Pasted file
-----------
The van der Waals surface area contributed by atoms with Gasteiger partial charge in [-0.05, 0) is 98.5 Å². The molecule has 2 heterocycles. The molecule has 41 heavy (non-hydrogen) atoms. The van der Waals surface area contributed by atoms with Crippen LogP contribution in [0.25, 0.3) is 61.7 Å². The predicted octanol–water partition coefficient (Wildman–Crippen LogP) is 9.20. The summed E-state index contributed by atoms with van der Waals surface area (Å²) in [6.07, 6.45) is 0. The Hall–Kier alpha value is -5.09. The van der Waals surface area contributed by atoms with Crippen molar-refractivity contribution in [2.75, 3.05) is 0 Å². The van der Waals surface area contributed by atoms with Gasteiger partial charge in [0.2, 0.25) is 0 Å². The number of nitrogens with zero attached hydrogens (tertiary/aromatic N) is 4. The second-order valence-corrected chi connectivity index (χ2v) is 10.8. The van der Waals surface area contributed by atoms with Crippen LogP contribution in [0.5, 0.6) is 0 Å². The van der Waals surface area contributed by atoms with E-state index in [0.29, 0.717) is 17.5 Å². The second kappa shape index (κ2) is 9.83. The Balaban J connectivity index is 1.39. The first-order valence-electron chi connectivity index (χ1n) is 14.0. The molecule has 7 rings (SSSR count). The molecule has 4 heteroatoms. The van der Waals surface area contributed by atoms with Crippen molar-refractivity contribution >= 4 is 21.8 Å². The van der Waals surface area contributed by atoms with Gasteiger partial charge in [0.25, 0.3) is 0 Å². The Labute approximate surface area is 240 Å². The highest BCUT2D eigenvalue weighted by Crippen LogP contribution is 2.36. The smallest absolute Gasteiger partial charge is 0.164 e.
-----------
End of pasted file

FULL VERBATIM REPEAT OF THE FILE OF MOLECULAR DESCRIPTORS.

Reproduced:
The van der Waals surface area contributed by atoms with Gasteiger partial charge in [-0.05, 0) is 98.5 Å². The molecule has 2 heterocycles. The molecule has 41 heavy (non-hydrogen) atoms. The van der Waals surface area contributed by atoms with Crippen LogP contribution in [0.25, 0.3) is 61.7 Å². The predicted octanol–water partition coefficient (Wildman–Crippen LogP) is 9.20. The summed E-state index contributed by atoms with van der Waals surface area (Å²) in [6.07, 6.45) is 0. The Hall–Kier alpha value is -5.09. The van der Waals surface area contributed by atoms with Crippen molar-refractivity contribution in [2.75, 3.05) is 0 Å². The van der Waals surface area contributed by atoms with Gasteiger partial charge in [0.2, 0.25) is 0 Å². The number of nitrogens with zero attached hydrogens (tertiary/aromatic N) is 4. The second-order valence-corrected chi connectivity index (χ2v) is 10.8. The van der Waals surface area contributed by atoms with Crippen LogP contribution in [0.5, 0.6) is 0 Å². The van der Waals surface area contributed by atoms with E-state index in [0.29, 0.717) is 17.5 Å². The second kappa shape index (κ2) is 9.83. The Balaban J connectivity index is 1.39. The first-order valence-electron chi connectivity index (χ1n) is 14.0. The molecule has 7 rings (SSSR count). The molecule has 4 heteroatoms. The van der Waals surface area contributed by atoms with Crippen molar-refractivity contribution >= 4 is 21.8 Å². The van der Waals surface area contributed by atoms with Gasteiger partial charge in [0.25, 0.3) is 0 Å². The Labute approximate surface area is 240 Å². The highest BCUT2D eigenvalue weighted by Crippen LogP contribution is 2.36. The smallest absolute Gasteiger partial charge is 0.164 e.